I’m quite sad about putting up this particular card. I’d created it some time ago and had hoped to reach out to Professor Rubin for her thoughts and feedback before publishing it.
Sadly, Vera Rubin passed away on December 25, 2016 at the age of 88.
Dr. Rubin was most notable, at large, for measuring and confirming that the spin rates of galaxies are much higher than should be possible given their known/estimated mass. Like putting a weight on a thread, you know you can only swing it so fast before the thread will break. Except the galaxies were spinning way faster than gravity (like the thread) should have been able to hold them together! One theory that sprung from these observations was that there simply must be a lot more mass to cause the increased gravity needed to hold galaxies together. And if you can’t see something, a good way of describing it is “dark”, hence Dark Matter.
Now, it is my understanding (and I may be way off base on this) that Dr. Rubin herself did not necessarily fully buy into the theory of Dark Matter. I thought that, while her discoveries influenced and expanded the theory of Dark Matter, she considered that it was possible that there were other laws of nature that acted on the scale of galaxies, that we had not yet discovered. Someone please correct me if I’m wrong. (Incidentally, I do realize that there are a lot of different observations that appear to point to the existence of Dark Matter. I’m just asking about Dr. Rubin’s opinion here.)
The one thing that her discovery definitely did do for her: It raised her stature in the academic/scientific community. Recognizing her own struggles in a male dominated field, she used her renown to advocate strongly for women in science.
Just a couple of quotes to finish off…
From Dr. Rubin:
“I live and work with three basic assumptions,” Rubin once wrote:
“1) There is no problem in science that can be solved by a man that cannot be solved by a woman.
“2) Worldwide, half of all brains are in women.
“3) We all need permission to do science, but, for reasons that are deeply ingrained in history, this permission is more often given to men than to women.”
and from Astrophysicist, Katie Mack upon hearing some of the reporting on the death of Vera Rubin…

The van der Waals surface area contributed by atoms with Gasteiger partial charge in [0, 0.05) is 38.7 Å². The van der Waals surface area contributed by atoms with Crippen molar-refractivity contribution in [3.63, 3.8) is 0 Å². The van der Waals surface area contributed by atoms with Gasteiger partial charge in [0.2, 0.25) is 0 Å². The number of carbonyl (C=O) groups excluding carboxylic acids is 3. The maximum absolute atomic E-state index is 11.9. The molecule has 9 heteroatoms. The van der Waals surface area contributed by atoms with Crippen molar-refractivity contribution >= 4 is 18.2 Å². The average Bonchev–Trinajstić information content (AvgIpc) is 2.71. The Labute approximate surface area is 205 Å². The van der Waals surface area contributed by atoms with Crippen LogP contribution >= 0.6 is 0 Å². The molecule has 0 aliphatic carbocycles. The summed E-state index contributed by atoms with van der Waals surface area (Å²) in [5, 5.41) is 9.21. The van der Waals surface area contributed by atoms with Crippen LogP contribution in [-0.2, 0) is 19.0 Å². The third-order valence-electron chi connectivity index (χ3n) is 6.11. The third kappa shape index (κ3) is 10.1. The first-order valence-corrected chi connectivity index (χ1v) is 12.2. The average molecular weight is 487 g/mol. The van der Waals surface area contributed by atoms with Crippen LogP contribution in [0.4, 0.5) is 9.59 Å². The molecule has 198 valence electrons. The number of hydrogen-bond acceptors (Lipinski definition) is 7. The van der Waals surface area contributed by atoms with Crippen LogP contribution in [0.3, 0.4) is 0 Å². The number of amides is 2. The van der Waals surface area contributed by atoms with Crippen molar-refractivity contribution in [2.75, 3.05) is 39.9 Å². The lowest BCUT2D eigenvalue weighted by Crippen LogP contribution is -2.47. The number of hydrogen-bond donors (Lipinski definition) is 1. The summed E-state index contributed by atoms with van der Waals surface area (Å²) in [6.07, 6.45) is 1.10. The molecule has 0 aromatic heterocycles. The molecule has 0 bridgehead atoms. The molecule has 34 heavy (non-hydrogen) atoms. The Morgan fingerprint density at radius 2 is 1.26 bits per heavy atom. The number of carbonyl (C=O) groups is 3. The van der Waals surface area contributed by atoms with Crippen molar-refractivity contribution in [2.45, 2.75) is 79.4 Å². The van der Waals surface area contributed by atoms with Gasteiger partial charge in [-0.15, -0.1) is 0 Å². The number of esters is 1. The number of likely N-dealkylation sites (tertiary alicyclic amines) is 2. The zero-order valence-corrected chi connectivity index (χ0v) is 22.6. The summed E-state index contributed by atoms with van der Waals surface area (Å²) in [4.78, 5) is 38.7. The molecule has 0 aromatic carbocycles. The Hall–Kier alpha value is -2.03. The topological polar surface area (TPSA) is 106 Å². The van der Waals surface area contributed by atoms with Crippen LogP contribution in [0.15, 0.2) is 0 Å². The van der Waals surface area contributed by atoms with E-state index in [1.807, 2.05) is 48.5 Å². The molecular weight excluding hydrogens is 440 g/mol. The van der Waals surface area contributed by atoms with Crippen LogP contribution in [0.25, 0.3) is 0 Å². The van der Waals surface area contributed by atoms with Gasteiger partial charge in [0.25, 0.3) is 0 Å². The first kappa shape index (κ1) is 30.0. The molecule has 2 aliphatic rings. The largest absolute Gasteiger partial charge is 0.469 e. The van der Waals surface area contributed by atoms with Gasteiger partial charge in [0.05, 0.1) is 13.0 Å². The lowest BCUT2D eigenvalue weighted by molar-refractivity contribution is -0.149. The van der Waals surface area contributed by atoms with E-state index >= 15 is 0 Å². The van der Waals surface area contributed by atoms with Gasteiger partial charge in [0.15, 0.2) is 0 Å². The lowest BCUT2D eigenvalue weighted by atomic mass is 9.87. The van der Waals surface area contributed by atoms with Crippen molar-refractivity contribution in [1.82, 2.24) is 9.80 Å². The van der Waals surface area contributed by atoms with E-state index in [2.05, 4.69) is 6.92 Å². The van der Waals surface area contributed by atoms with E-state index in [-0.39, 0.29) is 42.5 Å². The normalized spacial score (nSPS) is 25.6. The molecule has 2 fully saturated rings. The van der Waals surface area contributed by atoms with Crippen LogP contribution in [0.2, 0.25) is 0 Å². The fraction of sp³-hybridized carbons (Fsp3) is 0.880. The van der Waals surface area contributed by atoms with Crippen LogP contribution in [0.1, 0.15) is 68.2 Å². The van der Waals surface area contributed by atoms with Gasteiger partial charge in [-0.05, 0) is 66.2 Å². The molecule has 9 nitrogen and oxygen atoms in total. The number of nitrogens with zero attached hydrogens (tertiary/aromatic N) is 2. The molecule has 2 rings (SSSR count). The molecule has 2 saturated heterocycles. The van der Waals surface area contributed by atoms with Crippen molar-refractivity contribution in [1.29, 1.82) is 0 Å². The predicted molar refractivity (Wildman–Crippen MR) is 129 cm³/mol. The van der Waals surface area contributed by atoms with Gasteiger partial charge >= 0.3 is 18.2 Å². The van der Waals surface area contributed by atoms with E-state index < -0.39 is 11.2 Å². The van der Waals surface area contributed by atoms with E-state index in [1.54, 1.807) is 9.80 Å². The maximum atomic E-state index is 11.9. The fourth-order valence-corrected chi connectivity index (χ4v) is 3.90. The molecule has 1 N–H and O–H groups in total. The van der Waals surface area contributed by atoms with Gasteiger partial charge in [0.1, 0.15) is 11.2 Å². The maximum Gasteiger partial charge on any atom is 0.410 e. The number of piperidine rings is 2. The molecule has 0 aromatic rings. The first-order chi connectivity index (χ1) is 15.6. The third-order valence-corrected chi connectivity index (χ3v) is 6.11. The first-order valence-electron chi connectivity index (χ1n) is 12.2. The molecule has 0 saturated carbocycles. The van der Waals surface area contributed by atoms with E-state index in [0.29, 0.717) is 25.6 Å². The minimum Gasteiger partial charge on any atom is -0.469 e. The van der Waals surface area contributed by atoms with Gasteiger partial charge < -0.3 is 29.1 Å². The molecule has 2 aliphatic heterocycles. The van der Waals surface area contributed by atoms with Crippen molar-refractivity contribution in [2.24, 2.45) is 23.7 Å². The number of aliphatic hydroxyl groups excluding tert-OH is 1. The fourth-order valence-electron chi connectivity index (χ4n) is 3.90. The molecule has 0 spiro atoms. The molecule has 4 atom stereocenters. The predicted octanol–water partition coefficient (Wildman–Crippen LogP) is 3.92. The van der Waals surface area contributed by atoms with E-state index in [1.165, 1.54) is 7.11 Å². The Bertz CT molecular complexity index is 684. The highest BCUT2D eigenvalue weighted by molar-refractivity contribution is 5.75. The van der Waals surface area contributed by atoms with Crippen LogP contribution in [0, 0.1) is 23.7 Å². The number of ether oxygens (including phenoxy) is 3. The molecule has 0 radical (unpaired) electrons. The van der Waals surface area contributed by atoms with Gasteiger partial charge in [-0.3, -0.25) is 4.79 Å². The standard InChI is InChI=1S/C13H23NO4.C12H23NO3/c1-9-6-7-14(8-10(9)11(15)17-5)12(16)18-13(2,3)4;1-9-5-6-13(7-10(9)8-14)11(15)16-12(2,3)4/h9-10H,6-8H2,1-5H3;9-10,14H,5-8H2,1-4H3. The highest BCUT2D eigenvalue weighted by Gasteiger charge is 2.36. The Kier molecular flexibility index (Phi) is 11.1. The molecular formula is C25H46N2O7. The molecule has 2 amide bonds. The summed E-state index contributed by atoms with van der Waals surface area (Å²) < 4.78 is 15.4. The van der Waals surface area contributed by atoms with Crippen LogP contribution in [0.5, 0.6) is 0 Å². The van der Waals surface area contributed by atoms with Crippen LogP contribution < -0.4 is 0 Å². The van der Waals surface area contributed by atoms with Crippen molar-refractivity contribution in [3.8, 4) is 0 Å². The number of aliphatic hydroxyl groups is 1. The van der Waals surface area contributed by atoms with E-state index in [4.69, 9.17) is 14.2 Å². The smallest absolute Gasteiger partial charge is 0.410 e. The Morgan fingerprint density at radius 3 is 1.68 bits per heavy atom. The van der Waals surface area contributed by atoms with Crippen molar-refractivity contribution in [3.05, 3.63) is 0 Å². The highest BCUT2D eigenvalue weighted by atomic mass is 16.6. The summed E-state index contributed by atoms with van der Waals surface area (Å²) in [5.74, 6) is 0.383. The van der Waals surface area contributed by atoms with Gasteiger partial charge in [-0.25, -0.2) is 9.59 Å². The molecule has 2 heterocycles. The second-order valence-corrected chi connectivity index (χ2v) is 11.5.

I'm REALLY looking forward to the day when the life story of a prominent woman in science isn't an epic tale of overcoming sexist obstacles.
— Katie Mack (@AstroKatie) December 27, 2016
“Science is competitive, aggressive, demanding. It is also imaginative, inspiring, uplifting.”
Vera Rubin (1928 – 2016)
Vera Rubin’s father helped his 10 year old daughter build her first telescope in 1938. This helped set her on the path to become the first woman to use the equipment in the Palomar Observatory in 1965, which housed the world’s largest optical telescope at that time.
Based on what we know about orbits, stars at the edges of galaxies were expected to move slower than those closer to the center. If they moved too quickly, they should break out of the gravitational pull of the galaxy.
Dr. Rubin’s observations, using an advanced spectrometer created by Kent Ford, showed that stars at the edges of galaxies moved more quickly than expected. This meant that either there was much more mass in a galaxy than we were detecting (in the form of undetected “dark matter”) or that gravity somehow works differently on the galactic scale.
And since the Nobel Prize cannot be awarded posthumously, regrettably, I had to change the text .
If this card might plant a seed in the mind of one young girl that she could follow in Vera Rubin’s footsteps, then I hope that would be a fitting tribute to Dr. Rubin.
As always, place your vote here if you’d like to see this in the first set of HubbleGum Cards.
Your comments and feedback are welcome below.
Photo of Vera Rubin copyright By NASA – These pictures of posed groups from the NASA Sponsors Women in Astronomy and Space Science 2009 Conference, Public Domain, Link